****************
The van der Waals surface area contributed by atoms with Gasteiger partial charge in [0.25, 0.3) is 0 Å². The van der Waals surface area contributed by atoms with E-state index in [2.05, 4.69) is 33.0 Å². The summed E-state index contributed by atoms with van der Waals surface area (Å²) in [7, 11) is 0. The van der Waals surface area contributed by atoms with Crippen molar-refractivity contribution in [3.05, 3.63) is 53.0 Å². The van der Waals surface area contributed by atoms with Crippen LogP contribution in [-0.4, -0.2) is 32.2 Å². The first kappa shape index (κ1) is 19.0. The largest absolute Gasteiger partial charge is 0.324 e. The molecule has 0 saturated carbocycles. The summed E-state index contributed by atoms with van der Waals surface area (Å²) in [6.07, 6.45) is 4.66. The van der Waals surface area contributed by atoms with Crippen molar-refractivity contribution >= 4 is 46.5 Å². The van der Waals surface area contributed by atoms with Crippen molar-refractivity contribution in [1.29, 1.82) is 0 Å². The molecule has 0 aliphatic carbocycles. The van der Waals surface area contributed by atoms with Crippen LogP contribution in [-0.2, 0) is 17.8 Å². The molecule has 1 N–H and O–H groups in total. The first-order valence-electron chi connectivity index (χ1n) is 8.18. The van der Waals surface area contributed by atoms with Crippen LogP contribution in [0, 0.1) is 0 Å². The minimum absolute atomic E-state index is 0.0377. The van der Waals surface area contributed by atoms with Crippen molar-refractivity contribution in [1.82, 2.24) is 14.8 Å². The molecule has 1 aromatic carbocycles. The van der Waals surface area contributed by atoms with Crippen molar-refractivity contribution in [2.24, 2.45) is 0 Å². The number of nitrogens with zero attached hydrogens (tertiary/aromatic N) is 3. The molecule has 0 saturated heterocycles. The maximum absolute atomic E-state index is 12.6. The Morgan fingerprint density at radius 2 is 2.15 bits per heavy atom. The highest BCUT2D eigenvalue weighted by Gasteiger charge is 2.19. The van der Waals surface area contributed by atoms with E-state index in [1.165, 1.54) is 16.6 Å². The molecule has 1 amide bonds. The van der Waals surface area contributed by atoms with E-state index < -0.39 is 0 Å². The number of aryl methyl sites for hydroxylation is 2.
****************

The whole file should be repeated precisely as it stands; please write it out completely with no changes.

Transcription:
The van der Waals surface area contributed by atoms with Gasteiger partial charge in [0.25, 0.3) is 0 Å². The van der Waals surface area contributed by atoms with E-state index in [2.05, 4.69) is 33.0 Å². The summed E-state index contributed by atoms with van der Waals surface area (Å²) in [7, 11) is 0. The van der Waals surface area contributed by atoms with Crippen molar-refractivity contribution in [3.05, 3.63) is 53.0 Å². The van der Waals surface area contributed by atoms with Crippen LogP contribution in [-0.4, -0.2) is 32.2 Å². The first kappa shape index (κ1) is 19.0. The largest absolute Gasteiger partial charge is 0.324 e. The molecule has 0 saturated carbocycles. The summed E-state index contributed by atoms with van der Waals surface area (Å²) in [6.07, 6.45) is 4.66. The van der Waals surface area contributed by atoms with Crippen molar-refractivity contribution >= 4 is 46.5 Å². The van der Waals surface area contributed by atoms with Crippen molar-refractivity contribution in [1.29, 1.82) is 0 Å². The molecule has 0 aliphatic carbocycles. The van der Waals surface area contributed by atoms with Crippen LogP contribution in [-0.2, 0) is 17.8 Å². The molecule has 1 N–H and O–H groups in total. The first-order valence-electron chi connectivity index (χ1n) is 8.18. The van der Waals surface area contributed by atoms with Crippen LogP contribution in [0, 0.1) is 0 Å². The minimum absolute atomic E-state index is 0.0377. The van der Waals surface area contributed by atoms with Crippen molar-refractivity contribution in [1.82, 2.24) is 14.8 Å². The molecule has 1 aromatic carbocycles. The van der Waals surface area contributed by atoms with Crippen molar-refractivity contribution in [2.24, 2.45) is 0 Å². The number of nitrogens with zero attached hydrogens (tertiary/aromatic N) is 3. The molecule has 0 saturated heterocycles. The maximum absolute atomic E-state index is 12.6. The Morgan fingerprint density at radius 2 is 2.15 bits per heavy atom. The highest BCUT2D eigenvalue weighted by Gasteiger charge is 2.19. The van der Waals surface area contributed by atoms with E-state index in [1.165, 1.54) is 16.6 Å². The molecule has 1 amide bonds. The van der Waals surface area contributed by atoms with E-state index < -0.39 is 0 Å². The number of aryl methyl sites for hydroxylation is 2.